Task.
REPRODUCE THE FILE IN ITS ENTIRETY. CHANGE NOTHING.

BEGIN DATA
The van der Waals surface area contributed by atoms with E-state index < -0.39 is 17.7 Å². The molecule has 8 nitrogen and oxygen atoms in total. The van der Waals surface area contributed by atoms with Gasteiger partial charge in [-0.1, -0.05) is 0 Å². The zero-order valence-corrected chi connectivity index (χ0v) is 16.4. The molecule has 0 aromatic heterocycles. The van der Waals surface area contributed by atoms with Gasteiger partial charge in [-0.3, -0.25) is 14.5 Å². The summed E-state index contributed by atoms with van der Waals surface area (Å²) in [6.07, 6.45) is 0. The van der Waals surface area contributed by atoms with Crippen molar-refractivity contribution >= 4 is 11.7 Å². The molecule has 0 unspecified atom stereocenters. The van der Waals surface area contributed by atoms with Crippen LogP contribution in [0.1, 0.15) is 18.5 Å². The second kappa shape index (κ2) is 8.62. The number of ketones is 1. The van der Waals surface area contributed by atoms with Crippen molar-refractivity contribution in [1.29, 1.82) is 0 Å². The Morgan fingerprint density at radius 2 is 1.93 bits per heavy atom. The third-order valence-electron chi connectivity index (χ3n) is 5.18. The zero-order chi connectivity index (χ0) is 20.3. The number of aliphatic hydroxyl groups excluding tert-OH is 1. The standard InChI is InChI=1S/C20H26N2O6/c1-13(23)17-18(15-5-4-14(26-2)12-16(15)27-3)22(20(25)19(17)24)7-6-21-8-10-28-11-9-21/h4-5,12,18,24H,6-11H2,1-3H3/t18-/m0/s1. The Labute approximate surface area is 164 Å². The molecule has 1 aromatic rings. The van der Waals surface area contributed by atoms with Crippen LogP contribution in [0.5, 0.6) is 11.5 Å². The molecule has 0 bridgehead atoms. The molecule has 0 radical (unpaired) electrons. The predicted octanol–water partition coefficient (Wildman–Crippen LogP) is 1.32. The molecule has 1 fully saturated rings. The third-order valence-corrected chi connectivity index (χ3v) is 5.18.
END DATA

The van der Waals surface area contributed by atoms with E-state index < -0.39 is 17.7 Å². The molecule has 8 nitrogen and oxygen atoms in total. The van der Waals surface area contributed by atoms with Gasteiger partial charge in [-0.1, -0.05) is 0 Å². The zero-order valence-corrected chi connectivity index (χ0v) is 16.4. The molecule has 0 aromatic heterocycles. The van der Waals surface area contributed by atoms with Gasteiger partial charge in [-0.3, -0.25) is 14.5 Å². The summed E-state index contributed by atoms with van der Waals surface area (Å²) in [6.07, 6.45) is 0. The van der Waals surface area contributed by atoms with Crippen molar-refractivity contribution >= 4 is 11.7 Å². The molecule has 0 unspecified atom stereocenters. The van der Waals surface area contributed by atoms with Crippen LogP contribution in [0.1, 0.15) is 18.5 Å². The second kappa shape index (κ2) is 8.62. The number of ketones is 1. The van der Waals surface area contributed by atoms with Crippen molar-refractivity contribution in [1.29, 1.82) is 0 Å². The Morgan fingerprint density at radius 2 is 1.93 bits per heavy atom. The third-order valence-electron chi connectivity index (χ3n) is 5.18. The zero-order chi connectivity index (χ0) is 20.3. The number of aliphatic hydroxyl groups excluding tert-OH is 1. The standard InChI is InChI=1S/C20H26N2O6/c1-13(23)17-18(15-5-4-14(26-2)12-16(15)27-3)22(20(25)19(17)24)7-6-21-8-10-28-11-9-21/h4-5,12,18,24H,6-11H2,1-3H3/t18-/m0/s1. The Labute approximate surface area is 164 Å². The molecule has 1 aromatic rings. The van der Waals surface area contributed by atoms with Crippen LogP contribution in [0.5, 0.6) is 11.5 Å². The molecule has 0 bridgehead atoms. The molecule has 0 radical (unpaired) electrons. The predicted octanol–water partition coefficient (Wildman–Crippen LogP) is 1.32. The molecule has 1 fully saturated rings. The third-order valence-corrected chi connectivity index (χ3v) is 5.18.